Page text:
Summary of Study ST001098

This data is available at the NIH Common Fund's National Metabolomics Data Repository (NMDR) website, the Metabolomics Workbench,, where it has been assigned Project ID PR000734. The data can be accessed directly via it's Project DOI: 10.21228/M8SX1Q This work is supported by NIH grant, U2C- DK119886.


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Study IDST001098
Study TitleMetabolomics of Metabolic Risk in Patients Taking Atypical Antipsychotics (part II)
Study SummarySTUDY OBJECTIVE Patients with schizophrenia are known to have higher rates of metabolic disease than the general population. Contributing factors likely include lifestyle and atypical antipsychotic (AAP) use, but the underlying mechanisms are unknown. The objective of this study was to identify metabolomics variability in adult patients with schizophrenia who were taking AAPs and grouped by fasting insulin concentration, our surrogate marker for metabolic risk. DESIGN Metabolomics analysis. PARTICIPANTS Ninety-four adult patients with schizophrenia who were taking an AAP for at least 6 months, with no changes in their antipsychotic regimen for the previous 8 weeks, and who did not require treatment with insulin. Twenty age- and sex-matched nonobese (10 subjects) and obese (10 subjects) controls without cardiovascular disease or mental health diagnoses were used to match the body mass index range of the patients with schizophrenia to account for metabolite concentration differences attributable to body mass index. MEASUREMENTS AND MAIN RESULTS Existing serum samples were used to identify aqueous metabolites (to differentiate fasting insulin concentration quartiles) and fatty acids with quantitative nuclear magnetic resonance (NMR) and gas chromatography (GC) methods, respectively. To exclude metabolites from our pathway mapping analysis that were due to variability in weight, we also subjected serum samples from the nonobese and obese controls to the same analyses. Patients with schizophrenia had a median age of 47.0 (interquartile range 41.0-52.0) years. Using a false discovery rate threshold of <25%, 10 metabolites, not attributable to weight, differentiated insulin concentration quartiles in patients with schizophrenia and identified variability in one-carbon metabolism between groups. Patients with higher fasting insulin concentrations (quartiles 3 and 4) also trended toward having higher levels of saturated fatty acids compared with patients with lower fasting insulin concentrations (quartiles 1 and 2). CONCLUSION These results illustrate the utility of metabolomics to identify pathways underlying variable fasting insulin concentration in patients with schizophrenia. Importantly, no significant difference in AAP exposure was observed among groups, suggesting that current antipsychotic use may not be a primary factor that differentiates middle-aged adult patients with schizophrenia by fasting insulin concentration. This article is protected by copyright. All rights reserved. As published in Pharmacotherapy. 2018 Jun;38(6):638-650.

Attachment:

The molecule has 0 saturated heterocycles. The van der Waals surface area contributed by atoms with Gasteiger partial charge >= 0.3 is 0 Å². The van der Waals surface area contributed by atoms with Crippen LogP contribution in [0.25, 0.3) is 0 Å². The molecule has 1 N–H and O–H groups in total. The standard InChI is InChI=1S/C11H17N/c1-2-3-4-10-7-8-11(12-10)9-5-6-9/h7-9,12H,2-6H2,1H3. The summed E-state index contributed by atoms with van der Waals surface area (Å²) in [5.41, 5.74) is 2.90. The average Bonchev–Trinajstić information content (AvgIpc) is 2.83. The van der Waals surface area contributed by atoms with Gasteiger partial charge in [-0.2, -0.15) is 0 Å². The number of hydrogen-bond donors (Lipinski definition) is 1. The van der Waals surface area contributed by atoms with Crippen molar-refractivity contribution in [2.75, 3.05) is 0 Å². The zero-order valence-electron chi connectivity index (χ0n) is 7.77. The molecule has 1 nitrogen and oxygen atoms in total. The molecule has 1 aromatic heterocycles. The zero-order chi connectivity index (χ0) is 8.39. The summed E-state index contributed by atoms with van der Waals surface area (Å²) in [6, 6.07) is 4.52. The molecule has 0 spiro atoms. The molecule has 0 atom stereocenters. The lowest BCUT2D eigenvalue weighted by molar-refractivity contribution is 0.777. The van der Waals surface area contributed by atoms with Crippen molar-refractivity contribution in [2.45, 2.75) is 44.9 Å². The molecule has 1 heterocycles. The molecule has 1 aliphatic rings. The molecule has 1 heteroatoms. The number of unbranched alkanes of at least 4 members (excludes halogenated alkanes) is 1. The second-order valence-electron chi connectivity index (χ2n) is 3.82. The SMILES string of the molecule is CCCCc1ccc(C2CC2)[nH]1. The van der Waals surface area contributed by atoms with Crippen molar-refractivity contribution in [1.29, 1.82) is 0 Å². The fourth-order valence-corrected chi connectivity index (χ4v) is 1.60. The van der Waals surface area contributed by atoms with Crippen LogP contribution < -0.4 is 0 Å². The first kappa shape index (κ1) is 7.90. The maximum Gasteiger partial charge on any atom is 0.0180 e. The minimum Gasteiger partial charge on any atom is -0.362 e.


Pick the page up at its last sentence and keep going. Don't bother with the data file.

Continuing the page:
University of Michigan
Last NameStringer
First NameKathleen
Address428 Church St
Submit Date2018-11-15
Analysis Type DetailGC-MS
Release Date2019-01-22
Release Version1
Kathleen Stringer Kathleen Stringer application/zip

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Subject ID:SU001142
Subject Type:Human
Subject Species:Homo sapiens
Taxonomy ID:9606
Age Or Age Range:30-60 years old
Weight Or Weight Range:52.3-176.6 kg
Gender:Male and female
Human Medications:To be included in the study all participants had to be taking an atypical (second-generation) antipsychotic
Human Inclusion Criteria:DSM IV diagnosis of a schizophrenia spectrum diagnosis who had been taking an atypical antipsychotic for at least 6 months, with no changes in antipsychotic regimen for 8 weeks preceding the baseline visit. Twenty age and sex matched obese and nonobese participants without mental health diagnoses were included to match the BMI range of the patients with schizophrenia as BMI controls.
Human Exclusion Criteria:Current use of insulin, diagnosis of diabetes mellitus type 2 prior to antipsychotic exposure, active substance abuse diagnosis